• Use your money for a good cause. When you set up your budget, consider setting a portion aside to a charity or cause you are passionate about. This way, if you develop negative feelings toward money, you can prove to yourself you are using it for a better good.
  • Implement a personal mantra. This is a word or short phrase you can tell yourself to remind you of your belief system. For example, if money brings anxiety, you may use “I will use money to drive positive change” as a potential mantra. Repeat this to yourself when you find yourself going to a dark place.
    Cautious/Money Vigilant: you are very careful with money and are often referred to as frugal or a classic miser. Worried about letting go and potential loss, you tend to be very risk-averse when making any money-related decision. In extreme cases, you may even be hoarding or underspending. Typically, very financially secure individuals hold this attitude.

Change Your Attitude By:

  • Set up a budget so your money is accounted for and you can have peace of mind. Ensure your budget has a line item for spending on YOU – whether that’s dinner out, shopping or travel.
  • Consider the missed opportunities if you are too cautious. This can include the benefits of compound interest by investing early, or potential gains in the stock market. Just take Amazon stock for example. What started at $18/share in 1997 is now well over $1500.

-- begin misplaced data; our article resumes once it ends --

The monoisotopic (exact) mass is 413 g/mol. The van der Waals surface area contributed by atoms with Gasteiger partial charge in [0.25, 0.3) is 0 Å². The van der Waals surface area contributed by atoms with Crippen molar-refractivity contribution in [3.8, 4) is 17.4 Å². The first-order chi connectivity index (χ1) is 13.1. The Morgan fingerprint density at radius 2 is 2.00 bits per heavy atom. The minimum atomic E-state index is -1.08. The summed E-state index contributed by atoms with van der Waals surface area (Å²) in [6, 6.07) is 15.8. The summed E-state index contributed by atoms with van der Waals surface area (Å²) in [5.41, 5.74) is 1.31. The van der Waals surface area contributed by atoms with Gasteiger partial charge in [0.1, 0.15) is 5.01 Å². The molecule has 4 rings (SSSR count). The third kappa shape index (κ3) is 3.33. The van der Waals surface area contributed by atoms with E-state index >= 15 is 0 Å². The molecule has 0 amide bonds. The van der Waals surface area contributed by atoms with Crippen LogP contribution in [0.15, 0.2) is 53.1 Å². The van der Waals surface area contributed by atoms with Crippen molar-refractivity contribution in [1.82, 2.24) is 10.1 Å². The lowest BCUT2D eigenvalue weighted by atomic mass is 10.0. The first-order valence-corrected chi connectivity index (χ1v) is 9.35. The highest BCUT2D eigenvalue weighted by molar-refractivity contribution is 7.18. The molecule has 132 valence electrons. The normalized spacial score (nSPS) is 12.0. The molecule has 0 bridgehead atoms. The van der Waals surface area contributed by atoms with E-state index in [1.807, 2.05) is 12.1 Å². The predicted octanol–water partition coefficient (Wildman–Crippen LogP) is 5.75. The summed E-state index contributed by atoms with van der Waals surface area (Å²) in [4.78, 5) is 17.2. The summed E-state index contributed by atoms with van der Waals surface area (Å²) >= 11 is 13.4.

• Talk to a professional. If you are concerned about where your money goes or how it is spent, consult with a financial advisor. Discuss your concerns and use their expertise to help manage your money and feel confident in your decisions.

Professor Brad Klontz, one of the authors of the financial attitude study, states, “If we can identify our money scripts, have insight into the early experiences of our childhood and multigenerational patterns of money beliefs in our family, we can challenge and change financial beliefs that may be causing us financial harm or limiting our potential.”

A healthy attitude is important for success. By nailing down any unhealthy habits you may have formed early in life, you can correct those behaviors and build your own value system in line with your future financial goals.